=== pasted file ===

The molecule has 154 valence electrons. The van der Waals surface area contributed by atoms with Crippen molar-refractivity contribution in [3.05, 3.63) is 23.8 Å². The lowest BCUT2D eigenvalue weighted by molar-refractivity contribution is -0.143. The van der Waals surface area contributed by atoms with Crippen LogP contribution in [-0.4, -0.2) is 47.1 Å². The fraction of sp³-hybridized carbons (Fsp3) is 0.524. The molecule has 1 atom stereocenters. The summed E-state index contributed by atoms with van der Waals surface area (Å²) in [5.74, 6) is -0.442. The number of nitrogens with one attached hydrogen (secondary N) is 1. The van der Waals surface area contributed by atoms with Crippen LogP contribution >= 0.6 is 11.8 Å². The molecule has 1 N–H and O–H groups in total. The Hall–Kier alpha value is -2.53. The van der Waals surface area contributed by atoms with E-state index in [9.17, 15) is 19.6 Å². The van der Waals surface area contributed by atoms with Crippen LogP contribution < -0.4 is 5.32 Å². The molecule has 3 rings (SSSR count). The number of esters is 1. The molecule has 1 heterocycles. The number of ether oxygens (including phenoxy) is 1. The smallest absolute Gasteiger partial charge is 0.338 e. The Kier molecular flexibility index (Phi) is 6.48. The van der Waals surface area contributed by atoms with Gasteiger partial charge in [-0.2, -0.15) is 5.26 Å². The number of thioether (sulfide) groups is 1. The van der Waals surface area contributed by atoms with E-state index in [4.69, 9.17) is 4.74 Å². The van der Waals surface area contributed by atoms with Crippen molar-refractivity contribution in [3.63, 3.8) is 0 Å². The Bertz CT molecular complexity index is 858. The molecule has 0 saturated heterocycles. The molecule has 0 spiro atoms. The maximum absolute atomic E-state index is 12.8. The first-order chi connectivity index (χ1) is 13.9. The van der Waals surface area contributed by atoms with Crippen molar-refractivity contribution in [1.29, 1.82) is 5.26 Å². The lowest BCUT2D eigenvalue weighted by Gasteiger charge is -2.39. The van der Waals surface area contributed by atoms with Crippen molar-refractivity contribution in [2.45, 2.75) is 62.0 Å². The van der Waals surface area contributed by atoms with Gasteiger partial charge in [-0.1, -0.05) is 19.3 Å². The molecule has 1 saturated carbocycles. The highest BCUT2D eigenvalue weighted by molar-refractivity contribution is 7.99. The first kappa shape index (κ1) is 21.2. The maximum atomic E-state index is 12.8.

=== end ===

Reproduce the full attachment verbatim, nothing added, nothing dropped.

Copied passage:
The molecule has 154 valence electrons. The van der Waals surface area contributed by atoms with Crippen molar-refractivity contribution in [3.05, 3.63) is 23.8 Å². The lowest BCUT2D eigenvalue weighted by molar-refractivity contribution is -0.143. The van der Waals surface area contributed by atoms with Crippen LogP contribution in [-0.4, -0.2) is 47.1 Å². The fraction of sp³-hybridized carbons (Fsp3) is 0.524. The molecule has 1 atom stereocenters. The summed E-state index contributed by atoms with van der Waals surface area (Å²) in [5.74, 6) is -0.442. The number of nitrogens with one attached hydrogen (secondary N) is 1. The van der Waals surface area contributed by atoms with Crippen LogP contribution >= 0.6 is 11.8 Å². The molecule has 1 N–H and O–H groups in total. The Hall–Kier alpha value is -2.53. The van der Waals surface area contributed by atoms with E-state index in [9.17, 15) is 19.6 Å². The van der Waals surface area contributed by atoms with Crippen LogP contribution < -0.4 is 5.32 Å². The molecule has 3 rings (SSSR count). The number of esters is 1. The molecule has 1 heterocycles. The number of ether oxygens (including phenoxy) is 1. The smallest absolute Gasteiger partial charge is 0.338 e. The Kier molecular flexibility index (Phi) is 6.48. The van der Waals surface area contributed by atoms with Gasteiger partial charge in [-0.2, -0.15) is 5.26 Å². The number of thioether (sulfide) groups is 1. The van der Waals surface area contributed by atoms with E-state index in [4.69, 9.17) is 4.74 Å². The van der Waals surface area contributed by atoms with Crippen molar-refractivity contribution in [3.63, 3.8) is 0 Å². The Bertz CT molecular complexity index is 858. The molecule has 0 saturated heterocycles. The molecule has 0 spiro atoms. The maximum absolute atomic E-state index is 12.8. The first-order chi connectivity index (χ1) is 13.9. The van der Waals surface area contributed by atoms with Crippen molar-refractivity contribution in [1.29, 1.82) is 5.26 Å². The lowest BCUT2D eigenvalue weighted by Gasteiger charge is -2.39. The van der Waals surface area contributed by atoms with Crippen molar-refractivity contribution in [2.45, 2.75) is 62.0 Å². The van der Waals surface area contributed by atoms with Gasteiger partial charge in [-0.1, -0.05) is 19.3 Å². The molecule has 1 saturated carbocycles. The highest BCUT2D eigenvalue weighted by molar-refractivity contribution is 7.99. The first kappa shape index (κ1) is 21.2. The maximum atomic E-state index is 12.8.